As co-chair of the CRTF, and as directed by the Coral Reef Conservation Act of 2000, NOAA has the responsibility to conserve coral reef ecosystems. NOAA’s coral reef conservation efforts are carried out primarily through its Coral Reef Conservation Program (CRCP). Under this program, NOAA works with scientific, private, government, and nongovernmental organizations at the local, federal, and international levels to address conservation actions.

All of these areas the CRTF has identified for action can benefit from broad public involvement, even from people who live thousands of miles from a living reef. The first step toward effective action to protect and manage coral reefs is to understand the biology of the organisms that create the reef structure.

In this activity, students will explore biology of reef-building corals, and use this knowledge to design a miniature coral reef system. If time permits, students may implement their design with live corals and other reef organisms.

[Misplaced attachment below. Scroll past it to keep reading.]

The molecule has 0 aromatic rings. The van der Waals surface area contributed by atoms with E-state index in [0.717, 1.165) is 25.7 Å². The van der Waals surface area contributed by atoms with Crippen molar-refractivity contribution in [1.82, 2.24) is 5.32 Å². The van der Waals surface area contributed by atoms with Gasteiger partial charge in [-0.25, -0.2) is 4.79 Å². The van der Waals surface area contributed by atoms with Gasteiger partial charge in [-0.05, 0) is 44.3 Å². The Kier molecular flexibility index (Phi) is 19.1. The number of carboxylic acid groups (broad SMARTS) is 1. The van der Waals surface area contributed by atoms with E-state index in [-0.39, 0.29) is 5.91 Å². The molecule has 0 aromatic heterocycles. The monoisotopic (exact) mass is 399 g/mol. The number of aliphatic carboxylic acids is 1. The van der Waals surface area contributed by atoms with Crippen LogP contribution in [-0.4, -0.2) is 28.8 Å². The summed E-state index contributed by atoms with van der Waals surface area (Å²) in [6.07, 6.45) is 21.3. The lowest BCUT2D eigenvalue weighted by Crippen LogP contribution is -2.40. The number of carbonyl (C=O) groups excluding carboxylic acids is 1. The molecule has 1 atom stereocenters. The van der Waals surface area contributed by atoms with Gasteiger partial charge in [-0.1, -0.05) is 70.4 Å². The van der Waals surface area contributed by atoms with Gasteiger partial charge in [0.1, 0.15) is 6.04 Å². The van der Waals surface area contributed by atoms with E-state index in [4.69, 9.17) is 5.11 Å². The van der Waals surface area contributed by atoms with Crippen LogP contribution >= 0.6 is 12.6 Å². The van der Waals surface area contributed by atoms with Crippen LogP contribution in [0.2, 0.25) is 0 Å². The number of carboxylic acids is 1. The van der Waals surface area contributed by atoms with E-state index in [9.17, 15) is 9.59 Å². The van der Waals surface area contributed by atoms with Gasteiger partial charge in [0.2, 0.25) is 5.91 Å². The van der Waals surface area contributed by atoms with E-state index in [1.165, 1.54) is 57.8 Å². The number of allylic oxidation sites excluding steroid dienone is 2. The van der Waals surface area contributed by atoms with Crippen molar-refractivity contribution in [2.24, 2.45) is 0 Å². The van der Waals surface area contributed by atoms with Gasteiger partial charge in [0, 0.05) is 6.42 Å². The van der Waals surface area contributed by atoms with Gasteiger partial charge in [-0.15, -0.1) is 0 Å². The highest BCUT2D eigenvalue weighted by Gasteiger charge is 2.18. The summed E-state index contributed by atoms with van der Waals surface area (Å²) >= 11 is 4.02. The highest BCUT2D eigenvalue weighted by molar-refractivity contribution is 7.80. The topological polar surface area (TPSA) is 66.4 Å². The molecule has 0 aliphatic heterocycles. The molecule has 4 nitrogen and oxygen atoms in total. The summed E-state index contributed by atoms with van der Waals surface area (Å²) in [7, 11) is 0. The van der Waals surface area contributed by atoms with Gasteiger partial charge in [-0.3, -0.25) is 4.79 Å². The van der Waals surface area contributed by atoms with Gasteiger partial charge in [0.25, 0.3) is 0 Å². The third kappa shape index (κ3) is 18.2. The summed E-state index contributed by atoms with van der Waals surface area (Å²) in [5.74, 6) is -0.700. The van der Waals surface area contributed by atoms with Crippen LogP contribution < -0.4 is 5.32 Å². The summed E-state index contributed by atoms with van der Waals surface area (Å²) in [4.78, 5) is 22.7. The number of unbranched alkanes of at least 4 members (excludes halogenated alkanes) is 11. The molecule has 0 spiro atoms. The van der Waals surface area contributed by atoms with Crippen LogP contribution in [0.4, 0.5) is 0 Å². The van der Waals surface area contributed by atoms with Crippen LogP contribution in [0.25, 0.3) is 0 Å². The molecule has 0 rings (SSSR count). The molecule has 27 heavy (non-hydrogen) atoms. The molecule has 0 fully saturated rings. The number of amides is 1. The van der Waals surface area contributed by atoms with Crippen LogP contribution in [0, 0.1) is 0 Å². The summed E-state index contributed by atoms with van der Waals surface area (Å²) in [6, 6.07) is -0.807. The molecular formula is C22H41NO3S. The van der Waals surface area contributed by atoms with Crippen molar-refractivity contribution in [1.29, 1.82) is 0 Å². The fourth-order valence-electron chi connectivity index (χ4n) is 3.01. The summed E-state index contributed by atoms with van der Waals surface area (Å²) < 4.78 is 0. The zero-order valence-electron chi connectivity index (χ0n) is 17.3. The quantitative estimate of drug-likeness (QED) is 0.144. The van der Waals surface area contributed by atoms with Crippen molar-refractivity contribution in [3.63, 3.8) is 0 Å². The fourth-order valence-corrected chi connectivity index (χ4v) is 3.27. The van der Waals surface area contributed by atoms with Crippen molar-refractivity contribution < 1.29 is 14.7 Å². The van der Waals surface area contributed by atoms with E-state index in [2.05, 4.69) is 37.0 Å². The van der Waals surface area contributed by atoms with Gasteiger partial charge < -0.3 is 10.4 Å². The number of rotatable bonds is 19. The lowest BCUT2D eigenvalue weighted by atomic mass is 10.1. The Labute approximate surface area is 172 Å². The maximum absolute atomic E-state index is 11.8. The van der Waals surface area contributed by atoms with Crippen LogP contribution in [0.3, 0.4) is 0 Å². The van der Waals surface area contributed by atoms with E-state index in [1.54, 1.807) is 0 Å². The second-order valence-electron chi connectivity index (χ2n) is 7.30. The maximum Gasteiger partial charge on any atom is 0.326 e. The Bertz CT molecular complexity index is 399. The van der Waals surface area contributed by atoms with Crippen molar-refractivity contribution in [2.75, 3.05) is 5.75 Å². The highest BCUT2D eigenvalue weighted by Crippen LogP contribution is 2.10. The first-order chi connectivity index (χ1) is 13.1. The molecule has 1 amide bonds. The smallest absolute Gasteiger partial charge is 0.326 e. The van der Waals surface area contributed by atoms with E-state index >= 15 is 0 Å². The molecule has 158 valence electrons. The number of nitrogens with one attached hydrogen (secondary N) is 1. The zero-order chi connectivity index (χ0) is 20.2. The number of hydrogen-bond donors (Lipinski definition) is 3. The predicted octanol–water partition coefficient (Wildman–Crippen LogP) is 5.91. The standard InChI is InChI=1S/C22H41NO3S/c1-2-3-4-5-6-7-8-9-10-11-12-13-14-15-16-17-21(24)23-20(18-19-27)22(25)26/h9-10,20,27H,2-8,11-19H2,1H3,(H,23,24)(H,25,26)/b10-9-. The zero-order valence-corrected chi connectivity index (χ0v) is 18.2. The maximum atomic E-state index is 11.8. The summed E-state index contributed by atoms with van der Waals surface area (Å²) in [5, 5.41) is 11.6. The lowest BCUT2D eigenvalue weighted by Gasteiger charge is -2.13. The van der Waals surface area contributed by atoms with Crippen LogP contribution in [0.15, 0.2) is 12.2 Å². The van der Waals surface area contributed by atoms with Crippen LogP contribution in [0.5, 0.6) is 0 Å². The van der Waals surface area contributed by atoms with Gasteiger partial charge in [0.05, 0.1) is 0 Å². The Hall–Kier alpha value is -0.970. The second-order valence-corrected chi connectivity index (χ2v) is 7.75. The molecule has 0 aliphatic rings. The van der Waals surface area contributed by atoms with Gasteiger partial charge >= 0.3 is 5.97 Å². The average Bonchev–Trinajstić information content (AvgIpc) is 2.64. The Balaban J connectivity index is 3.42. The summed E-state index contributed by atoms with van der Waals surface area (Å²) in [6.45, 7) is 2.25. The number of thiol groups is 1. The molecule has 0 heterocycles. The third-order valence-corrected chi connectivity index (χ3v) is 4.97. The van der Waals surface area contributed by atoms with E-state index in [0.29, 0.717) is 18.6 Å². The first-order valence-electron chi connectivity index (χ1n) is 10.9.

Learning Procedure

1. Direct students to the Corals Tutorials at :
. You may want to assign different tutorial sections to each student group. Have each student or student group complete one version of the Corals Subject (downloadable), and lead a discussion to review the answers. Be sure students grasp the following points:
Almost all reef building corals are sessile (they remain in one place and do not move), and are adapted to their environment through specific physiological and behavioral characteristics.

Particularly important are:

  • Reproductive strategies (both sexual and asexual modes, including mass spawning events);
  • A combination of photosynthetic and carnivorous nutrition; and
  • Behavioral interactions with other species that allow corals to successfully compete for living space.

2. Tell students that they are going to design a functioning model of a coral reef ecosystem that could be put together in your classroom. To prepare for this task, their assignment is to research relevant aspects of